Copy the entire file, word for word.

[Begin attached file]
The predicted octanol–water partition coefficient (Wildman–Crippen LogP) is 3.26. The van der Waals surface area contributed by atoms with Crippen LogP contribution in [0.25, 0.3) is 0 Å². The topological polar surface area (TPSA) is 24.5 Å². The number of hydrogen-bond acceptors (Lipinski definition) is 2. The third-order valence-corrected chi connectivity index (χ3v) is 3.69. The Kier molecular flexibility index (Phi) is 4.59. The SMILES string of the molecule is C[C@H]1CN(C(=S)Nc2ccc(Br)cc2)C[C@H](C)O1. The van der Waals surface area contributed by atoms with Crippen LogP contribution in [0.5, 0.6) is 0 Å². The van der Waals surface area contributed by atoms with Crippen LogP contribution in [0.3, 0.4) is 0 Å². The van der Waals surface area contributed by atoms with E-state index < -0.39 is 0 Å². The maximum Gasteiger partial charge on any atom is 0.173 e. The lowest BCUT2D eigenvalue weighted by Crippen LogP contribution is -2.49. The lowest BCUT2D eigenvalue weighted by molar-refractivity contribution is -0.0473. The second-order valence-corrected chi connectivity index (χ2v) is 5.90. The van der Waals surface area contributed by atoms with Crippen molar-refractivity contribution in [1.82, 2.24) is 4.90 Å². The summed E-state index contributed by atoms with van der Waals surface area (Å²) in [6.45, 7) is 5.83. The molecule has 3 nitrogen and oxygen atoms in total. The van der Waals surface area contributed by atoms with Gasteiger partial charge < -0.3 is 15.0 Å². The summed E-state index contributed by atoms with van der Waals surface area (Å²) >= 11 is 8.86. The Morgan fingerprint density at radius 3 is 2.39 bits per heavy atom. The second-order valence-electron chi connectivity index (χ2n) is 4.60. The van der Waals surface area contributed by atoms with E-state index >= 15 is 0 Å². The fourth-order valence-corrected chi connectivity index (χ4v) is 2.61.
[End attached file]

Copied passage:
The predicted octanol–water partition coefficient (Wildman–Crippen LogP) is 3.26. The van der Waals surface area contributed by atoms with Crippen LogP contribution in [0.25, 0.3) is 0 Å². The topological polar surface area (TPSA) is 24.5 Å². The number of hydrogen-bond acceptors (Lipinski definition) is 2. The third-order valence-corrected chi connectivity index (χ3v) is 3.69. The Kier molecular flexibility index (Phi) is 4.59. The SMILES string of the molecule is C[C@H]1CN(C(=S)Nc2ccc(Br)cc2)C[C@H](C)O1. The van der Waals surface area contributed by atoms with Crippen LogP contribution in [0.5, 0.6) is 0 Å². The van der Waals surface area contributed by atoms with Crippen LogP contribution in [0.3, 0.4) is 0 Å². The van der Waals surface area contributed by atoms with E-state index < -0.39 is 0 Å². The maximum Gasteiger partial charge on any atom is 0.173 e. The lowest BCUT2D eigenvalue weighted by Crippen LogP contribution is -2.49. The lowest BCUT2D eigenvalue weighted by molar-refractivity contribution is -0.0473. The second-order valence-corrected chi connectivity index (χ2v) is 5.90. The van der Waals surface area contributed by atoms with Crippen molar-refractivity contribution in [1.82, 2.24) is 4.90 Å². The summed E-state index contributed by atoms with van der Waals surface area (Å²) in [6.45, 7) is 5.83. The molecule has 3 nitrogen and oxygen atoms in total. The van der Waals surface area contributed by atoms with Gasteiger partial charge < -0.3 is 15.0 Å². The summed E-state index contributed by atoms with van der Waals surface area (Å²) >= 11 is 8.86. The Morgan fingerprint density at radius 3 is 2.39 bits per heavy atom. The second-order valence-electron chi connectivity index (χ2n) is 4.60. The van der Waals surface area contributed by atoms with E-state index >= 15 is 0 Å². The fourth-order valence-corrected chi connectivity index (χ4v) is 2.61.